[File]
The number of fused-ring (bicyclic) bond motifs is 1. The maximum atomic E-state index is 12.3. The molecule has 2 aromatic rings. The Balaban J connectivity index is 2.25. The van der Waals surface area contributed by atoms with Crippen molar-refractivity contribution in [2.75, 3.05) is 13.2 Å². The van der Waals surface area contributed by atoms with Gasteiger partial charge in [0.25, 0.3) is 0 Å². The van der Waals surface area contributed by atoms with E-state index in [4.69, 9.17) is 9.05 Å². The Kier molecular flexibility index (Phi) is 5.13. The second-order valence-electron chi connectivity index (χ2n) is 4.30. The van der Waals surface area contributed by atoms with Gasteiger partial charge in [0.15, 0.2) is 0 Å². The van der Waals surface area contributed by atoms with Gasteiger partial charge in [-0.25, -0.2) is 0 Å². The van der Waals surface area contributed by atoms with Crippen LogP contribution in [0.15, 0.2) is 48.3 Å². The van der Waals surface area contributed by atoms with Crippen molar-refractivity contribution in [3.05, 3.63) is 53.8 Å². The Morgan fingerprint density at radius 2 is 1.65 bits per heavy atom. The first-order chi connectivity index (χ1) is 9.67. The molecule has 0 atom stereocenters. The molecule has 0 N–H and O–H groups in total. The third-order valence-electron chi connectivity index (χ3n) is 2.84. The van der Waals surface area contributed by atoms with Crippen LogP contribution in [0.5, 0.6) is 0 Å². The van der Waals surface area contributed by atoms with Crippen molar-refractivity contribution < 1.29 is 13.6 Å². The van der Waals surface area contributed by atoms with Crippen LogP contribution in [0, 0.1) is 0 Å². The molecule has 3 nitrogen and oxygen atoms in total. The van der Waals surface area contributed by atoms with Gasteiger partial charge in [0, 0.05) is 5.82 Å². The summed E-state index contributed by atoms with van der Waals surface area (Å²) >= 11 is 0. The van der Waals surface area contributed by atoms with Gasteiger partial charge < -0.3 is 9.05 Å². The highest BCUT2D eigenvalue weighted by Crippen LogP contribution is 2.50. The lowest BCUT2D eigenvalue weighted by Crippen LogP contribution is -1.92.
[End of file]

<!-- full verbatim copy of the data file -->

The number of fused-ring (bicyclic) bond motifs is 1. The maximum atomic E-state index is 12.3. The molecule has 2 aromatic rings. The Balaban J connectivity index is 2.25. The van der Waals surface area contributed by atoms with Crippen molar-refractivity contribution in [2.75, 3.05) is 13.2 Å². The van der Waals surface area contributed by atoms with Gasteiger partial charge in [0.25, 0.3) is 0 Å². The van der Waals surface area contributed by atoms with E-state index in [4.69, 9.17) is 9.05 Å². The Kier molecular flexibility index (Phi) is 5.13. The second-order valence-electron chi connectivity index (χ2n) is 4.30. The van der Waals surface area contributed by atoms with Gasteiger partial charge in [0.15, 0.2) is 0 Å². The van der Waals surface area contributed by atoms with Gasteiger partial charge in [-0.25, -0.2) is 0 Å². The van der Waals surface area contributed by atoms with Crippen LogP contribution in [0.15, 0.2) is 48.3 Å². The van der Waals surface area contributed by atoms with Crippen molar-refractivity contribution in [3.05, 3.63) is 53.8 Å². The Morgan fingerprint density at radius 2 is 1.65 bits per heavy atom. The first-order chi connectivity index (χ1) is 9.67. The molecule has 0 atom stereocenters. The molecule has 0 N–H and O–H groups in total. The third-order valence-electron chi connectivity index (χ3n) is 2.84. The van der Waals surface area contributed by atoms with Crippen LogP contribution in [0.5, 0.6) is 0 Å². The van der Waals surface area contributed by atoms with Crippen molar-refractivity contribution < 1.29 is 13.6 Å². The van der Waals surface area contributed by atoms with Crippen LogP contribution in [0, 0.1) is 0 Å². The molecule has 3 nitrogen and oxygen atoms in total. The van der Waals surface area contributed by atoms with Gasteiger partial charge in [0, 0.05) is 5.82 Å². The summed E-state index contributed by atoms with van der Waals surface area (Å²) >= 11 is 0. The van der Waals surface area contributed by atoms with Gasteiger partial charge < -0.3 is 9.05 Å². The highest BCUT2D eigenvalue weighted by Crippen LogP contribution is 2.50. The lowest BCUT2D eigenvalue weighted by Crippen LogP contribution is -1.92.